Perhaps we should also strive to increase our membership in the national labs who run a wealth of public outreach programs.  There are even smaller numbers from Science Centers, reflecting, of course, the small number of APS members in these institutions.  Nevertheless, a great deal of informal science education and outreach takes place in science centers especially aimed at middle school children and the general public, so it would be useful to have more members from that segment of the education community.

Sessions at Meetings

The FEd has developed a strong presence at the APS spring meetings.  At the March 2008 meeting in New Orleans we had three invited paper sessions, one focus session and one contributed paper session. At the April Meeting in St. Louis the totals were three invited sessions and four additional invited sessions co-sponsored with other units, two focus sessions, and two contributed paper sessions.  In addition at both meetings there were interesting posters.  With the convenience of short session summaries and links in this newsletter, I hope you take the time to browse through these talks.  You may find items of interest and of use to you.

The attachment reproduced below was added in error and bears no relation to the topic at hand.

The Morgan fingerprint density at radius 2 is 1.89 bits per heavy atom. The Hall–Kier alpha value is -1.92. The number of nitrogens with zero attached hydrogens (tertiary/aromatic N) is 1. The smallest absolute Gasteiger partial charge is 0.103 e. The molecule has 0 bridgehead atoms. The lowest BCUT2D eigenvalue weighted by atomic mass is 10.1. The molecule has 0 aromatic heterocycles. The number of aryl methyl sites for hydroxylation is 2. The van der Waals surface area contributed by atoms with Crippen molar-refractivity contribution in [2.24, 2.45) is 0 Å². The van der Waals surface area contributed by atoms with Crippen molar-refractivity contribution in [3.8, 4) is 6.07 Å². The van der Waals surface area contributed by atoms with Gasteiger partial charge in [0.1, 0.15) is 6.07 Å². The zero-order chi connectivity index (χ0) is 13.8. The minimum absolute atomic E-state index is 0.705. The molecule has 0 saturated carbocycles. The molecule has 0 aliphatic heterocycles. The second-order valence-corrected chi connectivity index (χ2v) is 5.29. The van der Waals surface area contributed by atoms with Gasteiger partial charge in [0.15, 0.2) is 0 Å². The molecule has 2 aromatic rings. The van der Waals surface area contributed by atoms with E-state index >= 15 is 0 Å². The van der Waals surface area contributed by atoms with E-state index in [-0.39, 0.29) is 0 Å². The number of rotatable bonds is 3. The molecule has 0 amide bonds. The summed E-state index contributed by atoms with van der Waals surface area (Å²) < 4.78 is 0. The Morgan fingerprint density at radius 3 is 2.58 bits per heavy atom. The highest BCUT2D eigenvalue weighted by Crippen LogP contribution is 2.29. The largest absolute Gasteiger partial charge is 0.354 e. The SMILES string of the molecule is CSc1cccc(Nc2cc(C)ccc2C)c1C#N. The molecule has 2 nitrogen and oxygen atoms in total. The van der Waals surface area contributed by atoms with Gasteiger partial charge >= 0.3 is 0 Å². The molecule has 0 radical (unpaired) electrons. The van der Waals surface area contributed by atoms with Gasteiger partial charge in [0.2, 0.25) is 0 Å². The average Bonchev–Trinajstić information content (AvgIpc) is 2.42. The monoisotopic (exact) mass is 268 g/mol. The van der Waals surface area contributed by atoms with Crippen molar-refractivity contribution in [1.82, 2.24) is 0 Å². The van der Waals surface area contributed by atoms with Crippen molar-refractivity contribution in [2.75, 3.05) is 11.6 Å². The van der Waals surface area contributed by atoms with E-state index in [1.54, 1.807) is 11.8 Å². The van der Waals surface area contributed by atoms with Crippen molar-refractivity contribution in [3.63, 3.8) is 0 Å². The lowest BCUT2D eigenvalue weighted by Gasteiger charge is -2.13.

In 2009 FEd members will gather at two APS spring meetings:  March 16-20, 2009 in Pittsburgh and May 2-5, 2009 in Denver.  We are looking forward to a great set of sessions that will attract involved and participating audiences.  The sessions will cover the wide range of topics that comprise physics education.  Peter Collings, our Program Committee Chair for the 2009 spring meetings, will welcome your suggestions.

Areas of interest to FEd members

Members of the APS Forum on Education (FEd) are physicists with interests in all aspects of Physics Education.  These include improving instruction at the K-12, undergraduate and graduate levels, teacher preparation programs, physics education research, physics on the road programs that bring physics to local communities, education outreach and informal science education.  Members of the Forum are active in the joint APS/AAPT initiative to double the number of undergraduate physics degrees.  My own background is in informal science education; I am the founding director of a successful hands-on science center, SciTech, in Aurora, Illinois.  During the next year I personally will emphasize sharing of ideas and approaches between the important sectors of our physics education community that do outreach programs.